• @cag51 Thank you for moving but some helpful comments seem to be deleted. For example, one comment mentioned "Feynman" who pulled out polygamous lifestyle just fine. And I was asking which "Feynman" did she/he referring to. Both comments seem to be appeared. – High GPA Aug 22 '20 at 10:40
  • @AzorAhai--hehim Thank you for your helpful comments! You mentioned that if A is reporting B for harassing, but B is actually not. Then, can B files a title IX report because of that? – High GPA Aug 28 '20 at 1:44
  • @HighGPA Honestly, Title IX requirements baffle me and so I can't give you an educated answer. – Azor Ahai -him- Aug 28 '20 at 1:55
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Here’s the thing - what someone does in their personal life is almost always exclusively not your business or your concern. In many parts of the world it is completely acceptable to be in more than one relationship, unless what this individual you are concerned about is breaking a law, then you should just leave them alone.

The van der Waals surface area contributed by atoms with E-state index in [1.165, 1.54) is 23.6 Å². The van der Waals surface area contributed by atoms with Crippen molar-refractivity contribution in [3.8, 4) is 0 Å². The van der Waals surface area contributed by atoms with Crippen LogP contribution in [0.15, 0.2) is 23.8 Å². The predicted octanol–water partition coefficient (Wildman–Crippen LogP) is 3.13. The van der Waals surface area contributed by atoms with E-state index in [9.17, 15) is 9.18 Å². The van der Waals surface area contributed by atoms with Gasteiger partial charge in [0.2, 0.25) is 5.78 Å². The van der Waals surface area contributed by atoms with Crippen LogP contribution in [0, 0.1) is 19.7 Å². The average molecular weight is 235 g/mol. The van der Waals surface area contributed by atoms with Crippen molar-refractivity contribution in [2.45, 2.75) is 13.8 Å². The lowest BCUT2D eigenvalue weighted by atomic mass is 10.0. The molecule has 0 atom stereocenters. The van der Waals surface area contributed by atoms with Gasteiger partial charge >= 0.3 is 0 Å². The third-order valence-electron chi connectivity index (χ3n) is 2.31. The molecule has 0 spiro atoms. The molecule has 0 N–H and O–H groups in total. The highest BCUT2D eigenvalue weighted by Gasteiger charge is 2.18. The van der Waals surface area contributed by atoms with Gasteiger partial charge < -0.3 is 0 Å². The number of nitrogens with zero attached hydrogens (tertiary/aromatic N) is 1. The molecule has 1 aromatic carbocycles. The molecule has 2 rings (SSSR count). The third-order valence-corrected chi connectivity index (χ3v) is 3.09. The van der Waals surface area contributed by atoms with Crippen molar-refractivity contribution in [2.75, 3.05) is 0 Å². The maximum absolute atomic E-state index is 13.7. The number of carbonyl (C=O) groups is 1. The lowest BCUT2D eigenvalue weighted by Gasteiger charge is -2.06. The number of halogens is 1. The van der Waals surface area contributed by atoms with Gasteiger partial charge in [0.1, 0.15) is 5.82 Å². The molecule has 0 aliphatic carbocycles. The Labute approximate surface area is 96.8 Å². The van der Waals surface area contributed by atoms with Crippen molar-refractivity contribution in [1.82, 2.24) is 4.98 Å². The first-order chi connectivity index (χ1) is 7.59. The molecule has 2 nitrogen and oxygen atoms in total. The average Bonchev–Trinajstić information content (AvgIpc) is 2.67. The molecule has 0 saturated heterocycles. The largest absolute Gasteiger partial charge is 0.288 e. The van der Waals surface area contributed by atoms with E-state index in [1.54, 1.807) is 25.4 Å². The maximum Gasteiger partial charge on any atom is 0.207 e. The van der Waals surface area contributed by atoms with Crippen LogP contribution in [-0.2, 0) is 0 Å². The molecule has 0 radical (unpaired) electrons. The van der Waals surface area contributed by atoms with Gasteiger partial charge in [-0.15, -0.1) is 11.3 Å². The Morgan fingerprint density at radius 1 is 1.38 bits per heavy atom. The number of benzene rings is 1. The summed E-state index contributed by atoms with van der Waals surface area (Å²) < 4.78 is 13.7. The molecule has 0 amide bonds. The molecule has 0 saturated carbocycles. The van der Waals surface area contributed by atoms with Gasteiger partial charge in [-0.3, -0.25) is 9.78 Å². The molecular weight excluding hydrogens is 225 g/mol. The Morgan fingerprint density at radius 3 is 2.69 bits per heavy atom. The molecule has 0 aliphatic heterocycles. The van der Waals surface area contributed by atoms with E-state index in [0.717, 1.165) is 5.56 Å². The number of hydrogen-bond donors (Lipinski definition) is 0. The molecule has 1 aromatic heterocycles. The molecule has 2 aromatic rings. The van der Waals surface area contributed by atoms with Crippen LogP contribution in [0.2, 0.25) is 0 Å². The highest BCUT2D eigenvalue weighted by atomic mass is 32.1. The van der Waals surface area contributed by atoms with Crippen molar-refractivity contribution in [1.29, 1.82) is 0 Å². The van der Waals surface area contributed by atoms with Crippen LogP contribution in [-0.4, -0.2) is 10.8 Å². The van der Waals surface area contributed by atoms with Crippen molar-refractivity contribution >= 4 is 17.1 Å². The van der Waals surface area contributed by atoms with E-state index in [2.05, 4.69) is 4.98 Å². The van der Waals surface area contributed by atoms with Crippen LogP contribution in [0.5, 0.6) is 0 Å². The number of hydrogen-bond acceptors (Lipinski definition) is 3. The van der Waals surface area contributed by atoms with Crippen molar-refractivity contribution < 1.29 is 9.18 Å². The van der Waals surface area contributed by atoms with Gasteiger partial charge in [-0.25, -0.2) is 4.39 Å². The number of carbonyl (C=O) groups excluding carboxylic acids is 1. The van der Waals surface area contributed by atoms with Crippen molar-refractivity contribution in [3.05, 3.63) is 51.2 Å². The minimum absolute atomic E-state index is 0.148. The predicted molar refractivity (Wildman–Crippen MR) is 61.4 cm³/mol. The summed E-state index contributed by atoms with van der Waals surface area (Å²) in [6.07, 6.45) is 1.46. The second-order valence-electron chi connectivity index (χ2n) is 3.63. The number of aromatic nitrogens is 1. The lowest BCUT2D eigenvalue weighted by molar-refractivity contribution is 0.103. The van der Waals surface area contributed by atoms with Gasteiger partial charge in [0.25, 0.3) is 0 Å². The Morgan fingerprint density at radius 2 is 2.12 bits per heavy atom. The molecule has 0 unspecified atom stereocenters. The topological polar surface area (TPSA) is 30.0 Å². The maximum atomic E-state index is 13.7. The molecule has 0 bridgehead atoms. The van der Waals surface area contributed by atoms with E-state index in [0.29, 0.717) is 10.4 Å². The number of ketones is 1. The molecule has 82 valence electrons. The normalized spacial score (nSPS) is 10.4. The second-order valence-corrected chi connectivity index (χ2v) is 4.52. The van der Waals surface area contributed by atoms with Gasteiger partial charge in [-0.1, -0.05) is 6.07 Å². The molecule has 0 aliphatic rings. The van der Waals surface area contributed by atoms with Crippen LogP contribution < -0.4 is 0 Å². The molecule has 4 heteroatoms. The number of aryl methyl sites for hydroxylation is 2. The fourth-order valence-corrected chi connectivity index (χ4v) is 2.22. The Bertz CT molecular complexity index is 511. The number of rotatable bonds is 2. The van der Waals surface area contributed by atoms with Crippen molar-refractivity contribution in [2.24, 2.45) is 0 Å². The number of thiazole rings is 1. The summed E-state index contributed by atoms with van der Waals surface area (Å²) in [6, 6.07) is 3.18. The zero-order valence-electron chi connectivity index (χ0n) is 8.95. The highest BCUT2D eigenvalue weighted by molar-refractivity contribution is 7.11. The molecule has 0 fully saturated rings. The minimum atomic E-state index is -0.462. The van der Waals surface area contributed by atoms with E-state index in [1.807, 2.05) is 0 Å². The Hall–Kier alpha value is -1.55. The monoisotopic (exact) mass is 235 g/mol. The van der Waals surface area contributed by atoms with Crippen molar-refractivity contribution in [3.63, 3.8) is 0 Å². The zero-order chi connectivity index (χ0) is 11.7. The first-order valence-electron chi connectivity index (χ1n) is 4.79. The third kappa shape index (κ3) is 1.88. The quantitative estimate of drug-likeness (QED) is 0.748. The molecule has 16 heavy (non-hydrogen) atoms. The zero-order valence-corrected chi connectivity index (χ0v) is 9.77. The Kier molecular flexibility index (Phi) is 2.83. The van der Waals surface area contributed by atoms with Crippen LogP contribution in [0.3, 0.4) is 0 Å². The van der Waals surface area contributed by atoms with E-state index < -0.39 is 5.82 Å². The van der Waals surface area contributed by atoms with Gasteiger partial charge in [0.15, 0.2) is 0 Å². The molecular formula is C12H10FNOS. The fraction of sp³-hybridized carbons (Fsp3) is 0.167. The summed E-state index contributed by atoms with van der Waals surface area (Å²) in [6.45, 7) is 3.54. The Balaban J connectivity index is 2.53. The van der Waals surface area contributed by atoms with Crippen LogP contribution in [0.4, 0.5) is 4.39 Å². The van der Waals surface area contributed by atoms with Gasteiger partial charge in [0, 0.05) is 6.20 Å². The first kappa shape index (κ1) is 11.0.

Seeing as you are in the U.S.A, i would say your best course of action is to just not interfere in the personal and/or romantic relationships of your peers. The university, in a U.S.A context, will probably read the email, put it in the trash, and carry on if the women in the relationship are not related to the university in any capacity.

As others have mentioned, if you pursued such actions against a member of the institution, you yourself could find yourself in a position where you are being accused of harassment and it could open the door to other unintended consequences for yourself as well.

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    Even if there was a law against having multiple partners, which frankly a lot of places may still have on the books, not every transgression needs your intervention. Laws aren't a guide for morality. – Azor Ahai -him- Aug 10 '20 at 19:07
  • Thank you for your answer! I wonder if you are implying that, if the women in concern is related to the university, then there might be something happening. – High GPA Aug 21 '20 at 23:51